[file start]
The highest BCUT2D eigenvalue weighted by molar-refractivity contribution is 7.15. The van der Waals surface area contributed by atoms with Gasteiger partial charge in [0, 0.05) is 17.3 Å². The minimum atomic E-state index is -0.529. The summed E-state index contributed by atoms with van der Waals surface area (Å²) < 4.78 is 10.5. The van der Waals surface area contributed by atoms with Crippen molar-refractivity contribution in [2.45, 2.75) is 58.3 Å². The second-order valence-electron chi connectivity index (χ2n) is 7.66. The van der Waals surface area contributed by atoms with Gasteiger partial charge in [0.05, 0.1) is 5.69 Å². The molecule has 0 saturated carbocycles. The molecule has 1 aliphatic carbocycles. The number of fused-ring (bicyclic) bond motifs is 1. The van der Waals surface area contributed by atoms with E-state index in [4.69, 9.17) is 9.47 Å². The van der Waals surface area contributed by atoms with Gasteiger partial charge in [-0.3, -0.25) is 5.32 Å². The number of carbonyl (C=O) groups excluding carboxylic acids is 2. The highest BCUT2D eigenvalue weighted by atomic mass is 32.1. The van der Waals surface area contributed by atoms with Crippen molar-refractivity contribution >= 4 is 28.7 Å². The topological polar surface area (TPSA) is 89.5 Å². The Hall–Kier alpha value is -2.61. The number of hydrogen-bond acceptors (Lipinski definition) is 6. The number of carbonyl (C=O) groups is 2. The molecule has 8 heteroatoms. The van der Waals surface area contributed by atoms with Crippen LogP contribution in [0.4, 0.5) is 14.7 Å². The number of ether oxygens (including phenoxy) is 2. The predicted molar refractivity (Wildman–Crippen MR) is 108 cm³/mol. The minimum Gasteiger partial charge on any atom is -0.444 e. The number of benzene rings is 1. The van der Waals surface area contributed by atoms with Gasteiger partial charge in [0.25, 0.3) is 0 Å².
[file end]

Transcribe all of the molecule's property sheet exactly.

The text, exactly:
The highest BCUT2D eigenvalue weighted by molar-refractivity contribution is 7.15. The van der Waals surface area contributed by atoms with Gasteiger partial charge in [0, 0.05) is 17.3 Å². The minimum atomic E-state index is -0.529. The summed E-state index contributed by atoms with van der Waals surface area (Å²) < 4.78 is 10.5. The van der Waals surface area contributed by atoms with Crippen molar-refractivity contribution in [2.45, 2.75) is 58.3 Å². The second-order valence-electron chi connectivity index (χ2n) is 7.66. The van der Waals surface area contributed by atoms with Gasteiger partial charge in [0.05, 0.1) is 5.69 Å². The molecule has 0 saturated carbocycles. The molecule has 1 aliphatic carbocycles. The number of fused-ring (bicyclic) bond motifs is 1. The van der Waals surface area contributed by atoms with E-state index in [4.69, 9.17) is 9.47 Å². The van der Waals surface area contributed by atoms with Gasteiger partial charge in [-0.3, -0.25) is 5.32 Å². The number of carbonyl (C=O) groups excluding carboxylic acids is 2. The highest BCUT2D eigenvalue weighted by atomic mass is 32.1. The van der Waals surface area contributed by atoms with Crippen molar-refractivity contribution >= 4 is 28.7 Å². The topological polar surface area (TPSA) is 89.5 Å². The Hall–Kier alpha value is -2.61. The number of hydrogen-bond acceptors (Lipinski definition) is 6. The number of carbonyl (C=O) groups is 2. The molecule has 8 heteroatoms. The van der Waals surface area contributed by atoms with Crippen LogP contribution in [0.4, 0.5) is 14.7 Å². The number of ether oxygens (including phenoxy) is 2. The predicted molar refractivity (Wildman–Crippen MR) is 108 cm³/mol. The minimum Gasteiger partial charge on any atom is -0.444 e. The number of benzene rings is 1. The van der Waals surface area contributed by atoms with Gasteiger partial charge in [0.25, 0.3) is 0 Å².